• Warehouse and logistics automation company Swisslog.
    Warehouse and logistics automation company Swisslog.
  • Arijit Biswas is the senior sales consultant for the food and beverage sector, Swisslog Australia.
    Arijit Biswas is the senior sales consultant for the food and beverage sector, Swisslog Australia.

In the first of a two-part white paper, warehouse and logistics automation company Swisslog examines the challenges facing the food and beverage industry, and how automation can help companies remain competitive and adaptable. Senior sales consultant Arijit Biswas writes.

This article first appeared in the March edition of Food & Drink Business magazine

Getting fresh food from farms, to distribution centres, to stores, to consumers, while meeting ever-changing consumer demands makes food and beverage supply chains one of the trickiest to manage profitably.

Further complicating this delicate supply chain are factors such as: volatile commodity pricing; inventory management that accounts for perishability; traceability, quality and safety; frequent new introductions; high demand uncertainty; complex manufacturing constraints; and environmental impacts of climate change.

This is the first in a two-part series on the changing nature of the food and beverage industry.

Dealing with volatile commodity pricing

When a consumer buys food at the supermarket, it may seem like the prices are steady week-to-week, because at that level, they generally are.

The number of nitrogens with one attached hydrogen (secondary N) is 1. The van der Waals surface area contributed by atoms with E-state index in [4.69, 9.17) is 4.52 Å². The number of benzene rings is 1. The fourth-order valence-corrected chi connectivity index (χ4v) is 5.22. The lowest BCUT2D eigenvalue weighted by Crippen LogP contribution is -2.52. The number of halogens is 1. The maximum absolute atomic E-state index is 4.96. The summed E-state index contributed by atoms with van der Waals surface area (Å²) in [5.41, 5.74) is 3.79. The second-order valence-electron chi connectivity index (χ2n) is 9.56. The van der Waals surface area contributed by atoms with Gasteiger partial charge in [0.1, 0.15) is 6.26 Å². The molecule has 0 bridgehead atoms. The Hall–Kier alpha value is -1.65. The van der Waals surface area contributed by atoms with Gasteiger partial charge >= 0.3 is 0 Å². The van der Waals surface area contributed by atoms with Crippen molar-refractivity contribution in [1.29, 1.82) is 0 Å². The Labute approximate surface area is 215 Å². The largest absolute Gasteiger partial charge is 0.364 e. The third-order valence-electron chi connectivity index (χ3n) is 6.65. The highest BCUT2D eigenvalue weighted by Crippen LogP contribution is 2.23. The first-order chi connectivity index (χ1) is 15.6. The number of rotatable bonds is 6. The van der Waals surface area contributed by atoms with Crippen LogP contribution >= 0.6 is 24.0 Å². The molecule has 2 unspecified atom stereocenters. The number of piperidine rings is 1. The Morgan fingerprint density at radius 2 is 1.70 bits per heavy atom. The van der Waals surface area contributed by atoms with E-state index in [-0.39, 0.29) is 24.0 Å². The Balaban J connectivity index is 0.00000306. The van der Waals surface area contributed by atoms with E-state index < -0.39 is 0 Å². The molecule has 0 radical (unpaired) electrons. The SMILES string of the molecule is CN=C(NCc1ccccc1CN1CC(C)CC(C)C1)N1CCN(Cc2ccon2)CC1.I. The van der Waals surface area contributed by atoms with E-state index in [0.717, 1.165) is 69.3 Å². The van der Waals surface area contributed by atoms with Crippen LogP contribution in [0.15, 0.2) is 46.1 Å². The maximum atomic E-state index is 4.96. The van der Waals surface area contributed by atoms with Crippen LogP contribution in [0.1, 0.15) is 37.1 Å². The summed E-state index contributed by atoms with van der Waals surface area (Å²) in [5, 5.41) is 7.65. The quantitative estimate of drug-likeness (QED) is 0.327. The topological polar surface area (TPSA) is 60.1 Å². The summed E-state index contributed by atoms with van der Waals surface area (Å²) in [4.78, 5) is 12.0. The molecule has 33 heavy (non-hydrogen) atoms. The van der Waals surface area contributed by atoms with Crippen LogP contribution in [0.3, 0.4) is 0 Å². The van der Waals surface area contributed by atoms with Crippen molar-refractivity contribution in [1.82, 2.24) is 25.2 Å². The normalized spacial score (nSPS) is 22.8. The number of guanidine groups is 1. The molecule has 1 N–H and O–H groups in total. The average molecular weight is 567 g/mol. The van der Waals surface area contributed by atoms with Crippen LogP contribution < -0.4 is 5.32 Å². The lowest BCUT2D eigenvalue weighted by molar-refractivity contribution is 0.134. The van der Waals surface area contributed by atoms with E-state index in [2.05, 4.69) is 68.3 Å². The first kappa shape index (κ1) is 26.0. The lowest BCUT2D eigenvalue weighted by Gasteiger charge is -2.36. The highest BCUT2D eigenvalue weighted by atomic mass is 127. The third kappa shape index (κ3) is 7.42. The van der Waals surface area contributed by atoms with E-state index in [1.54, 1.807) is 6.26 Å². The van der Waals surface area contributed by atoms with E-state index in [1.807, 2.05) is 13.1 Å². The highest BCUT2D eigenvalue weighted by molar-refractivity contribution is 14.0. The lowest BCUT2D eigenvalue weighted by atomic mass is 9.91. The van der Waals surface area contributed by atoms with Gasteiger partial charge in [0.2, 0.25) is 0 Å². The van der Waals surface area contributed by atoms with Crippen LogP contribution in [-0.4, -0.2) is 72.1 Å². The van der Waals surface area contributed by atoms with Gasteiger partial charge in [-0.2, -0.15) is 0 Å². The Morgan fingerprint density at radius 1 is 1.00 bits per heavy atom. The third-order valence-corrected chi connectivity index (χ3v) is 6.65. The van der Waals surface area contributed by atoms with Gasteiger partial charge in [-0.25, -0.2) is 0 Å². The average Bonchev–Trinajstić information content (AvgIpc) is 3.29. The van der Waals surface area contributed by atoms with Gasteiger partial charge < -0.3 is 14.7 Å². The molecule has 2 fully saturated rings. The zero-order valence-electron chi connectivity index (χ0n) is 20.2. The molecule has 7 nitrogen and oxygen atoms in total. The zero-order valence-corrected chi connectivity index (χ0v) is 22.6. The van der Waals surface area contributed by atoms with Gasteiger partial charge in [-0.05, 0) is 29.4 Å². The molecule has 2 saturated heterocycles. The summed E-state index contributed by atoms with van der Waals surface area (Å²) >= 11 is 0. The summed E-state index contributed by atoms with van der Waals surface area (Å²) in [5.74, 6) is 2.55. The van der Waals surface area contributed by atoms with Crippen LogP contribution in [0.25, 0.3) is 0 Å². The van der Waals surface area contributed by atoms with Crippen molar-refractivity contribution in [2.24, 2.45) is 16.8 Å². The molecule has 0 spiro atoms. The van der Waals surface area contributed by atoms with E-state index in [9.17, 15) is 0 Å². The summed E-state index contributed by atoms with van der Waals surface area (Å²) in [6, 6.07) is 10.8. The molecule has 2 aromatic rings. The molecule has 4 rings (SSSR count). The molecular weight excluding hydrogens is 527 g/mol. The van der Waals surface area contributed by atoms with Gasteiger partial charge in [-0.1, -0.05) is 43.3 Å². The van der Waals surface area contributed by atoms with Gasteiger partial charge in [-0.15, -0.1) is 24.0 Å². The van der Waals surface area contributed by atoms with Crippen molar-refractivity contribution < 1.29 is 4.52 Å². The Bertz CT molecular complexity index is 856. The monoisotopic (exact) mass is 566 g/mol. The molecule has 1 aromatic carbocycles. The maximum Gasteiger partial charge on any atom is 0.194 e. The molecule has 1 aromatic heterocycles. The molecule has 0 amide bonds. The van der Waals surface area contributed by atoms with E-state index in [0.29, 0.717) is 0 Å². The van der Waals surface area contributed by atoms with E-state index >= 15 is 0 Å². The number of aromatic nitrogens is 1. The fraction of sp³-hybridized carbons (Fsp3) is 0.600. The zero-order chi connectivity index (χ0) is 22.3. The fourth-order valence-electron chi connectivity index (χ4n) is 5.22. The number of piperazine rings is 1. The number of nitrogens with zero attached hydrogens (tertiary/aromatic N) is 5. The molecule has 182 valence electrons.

This is because companies have often hedged commodity prices to avoid being susceptible to the typical volatility of the industry.

In reality, these prices are fluctuating all the time, which can make it difficult for food and beverage processors and distributors to set price levels.

The price of grains, meats and a huge range of ingredients can change dramatically over time. These changes would affect every company that uses that ingredient as part of their product mix.

The uncertainty of high demand

In addition to pricing fluctuations affecting supply, there is also a high degree of uncertainty in demand for food and beverage products. Restaurants, pubs and clubs change menus to meet current trends, and consumers change their buying and eating habits regularly. The food and beverage industry is highly unpredictable in this area, so companies need to be as adaptable as possible.

Inventory management for perishability